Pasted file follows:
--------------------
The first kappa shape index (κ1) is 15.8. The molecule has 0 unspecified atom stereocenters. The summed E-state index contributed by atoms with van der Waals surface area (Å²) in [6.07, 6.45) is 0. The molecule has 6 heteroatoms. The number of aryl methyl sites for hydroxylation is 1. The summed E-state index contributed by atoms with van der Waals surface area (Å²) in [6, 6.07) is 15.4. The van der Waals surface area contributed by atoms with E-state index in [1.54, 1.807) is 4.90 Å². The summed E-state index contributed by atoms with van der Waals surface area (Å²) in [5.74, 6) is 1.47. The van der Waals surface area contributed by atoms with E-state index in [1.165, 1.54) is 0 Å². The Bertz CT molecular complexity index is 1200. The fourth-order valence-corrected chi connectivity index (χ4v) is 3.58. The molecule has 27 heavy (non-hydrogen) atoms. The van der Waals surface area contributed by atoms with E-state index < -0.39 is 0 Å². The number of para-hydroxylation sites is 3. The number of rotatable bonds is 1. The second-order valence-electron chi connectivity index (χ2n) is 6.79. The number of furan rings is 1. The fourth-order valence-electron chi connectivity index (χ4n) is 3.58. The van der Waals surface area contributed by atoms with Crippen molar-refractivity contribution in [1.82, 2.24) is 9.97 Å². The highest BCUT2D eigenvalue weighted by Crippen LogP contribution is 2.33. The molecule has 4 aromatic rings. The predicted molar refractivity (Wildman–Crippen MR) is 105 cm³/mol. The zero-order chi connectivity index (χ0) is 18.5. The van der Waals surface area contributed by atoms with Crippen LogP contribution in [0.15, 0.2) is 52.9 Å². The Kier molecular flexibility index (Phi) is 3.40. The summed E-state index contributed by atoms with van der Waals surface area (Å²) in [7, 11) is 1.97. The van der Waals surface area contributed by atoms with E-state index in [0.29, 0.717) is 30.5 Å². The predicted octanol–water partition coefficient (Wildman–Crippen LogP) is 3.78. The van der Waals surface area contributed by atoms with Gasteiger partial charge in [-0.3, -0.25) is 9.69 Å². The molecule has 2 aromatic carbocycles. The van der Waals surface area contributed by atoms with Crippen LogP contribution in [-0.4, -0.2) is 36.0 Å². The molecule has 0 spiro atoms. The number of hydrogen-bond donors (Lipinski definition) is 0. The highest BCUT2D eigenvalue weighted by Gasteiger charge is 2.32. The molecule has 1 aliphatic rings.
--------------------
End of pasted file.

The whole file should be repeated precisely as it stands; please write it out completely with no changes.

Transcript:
The first kappa shape index (κ1) is 15.8. The molecule has 0 unspecified atom stereocenters. The summed E-state index contributed by atoms with van der Waals surface area (Å²) in [6.07, 6.45) is 0. The molecule has 6 heteroatoms. The number of aryl methyl sites for hydroxylation is 1. The summed E-state index contributed by atoms with van der Waals surface area (Å²) in [6, 6.07) is 15.4. The van der Waals surface area contributed by atoms with E-state index in [1.54, 1.807) is 4.90 Å². The summed E-state index contributed by atoms with van der Waals surface area (Å²) in [5.74, 6) is 1.47. The van der Waals surface area contributed by atoms with E-state index in [1.165, 1.54) is 0 Å². The Bertz CT molecular complexity index is 1200. The fourth-order valence-corrected chi connectivity index (χ4v) is 3.58. The molecule has 27 heavy (non-hydrogen) atoms. The van der Waals surface area contributed by atoms with E-state index < -0.39 is 0 Å². The number of para-hydroxylation sites is 3. The number of rotatable bonds is 1. The second-order valence-electron chi connectivity index (χ2n) is 6.79. The number of furan rings is 1. The fourth-order valence-electron chi connectivity index (χ4n) is 3.58. The van der Waals surface area contributed by atoms with Crippen molar-refractivity contribution in [1.82, 2.24) is 9.97 Å². The highest BCUT2D eigenvalue weighted by Crippen LogP contribution is 2.33. The molecule has 4 aromatic rings. The predicted molar refractivity (Wildman–Crippen MR) is 105 cm³/mol. The zero-order chi connectivity index (χ0) is 18.5. The van der Waals surface area contributed by atoms with Crippen LogP contribution in [0.15, 0.2) is 52.9 Å². The Kier molecular flexibility index (Phi) is 3.40. The summed E-state index contributed by atoms with van der Waals surface area (Å²) in [7, 11) is 1.97. The van der Waals surface area contributed by atoms with E-state index in [0.29, 0.717) is 30.5 Å². The predicted octanol–water partition coefficient (Wildman–Crippen LogP) is 3.78. The van der Waals surface area contributed by atoms with Gasteiger partial charge in [-0.3, -0.25) is 9.69 Å². The molecule has 2 aromatic carbocycles. The van der Waals surface area contributed by atoms with Crippen LogP contribution in [-0.4, -0.2) is 36.0 Å². The molecule has 0 spiro atoms. The number of hydrogen-bond donors (Lipinski definition) is 0. The highest BCUT2D eigenvalue weighted by Gasteiger charge is 2.32. The molecule has 1 aliphatic rings.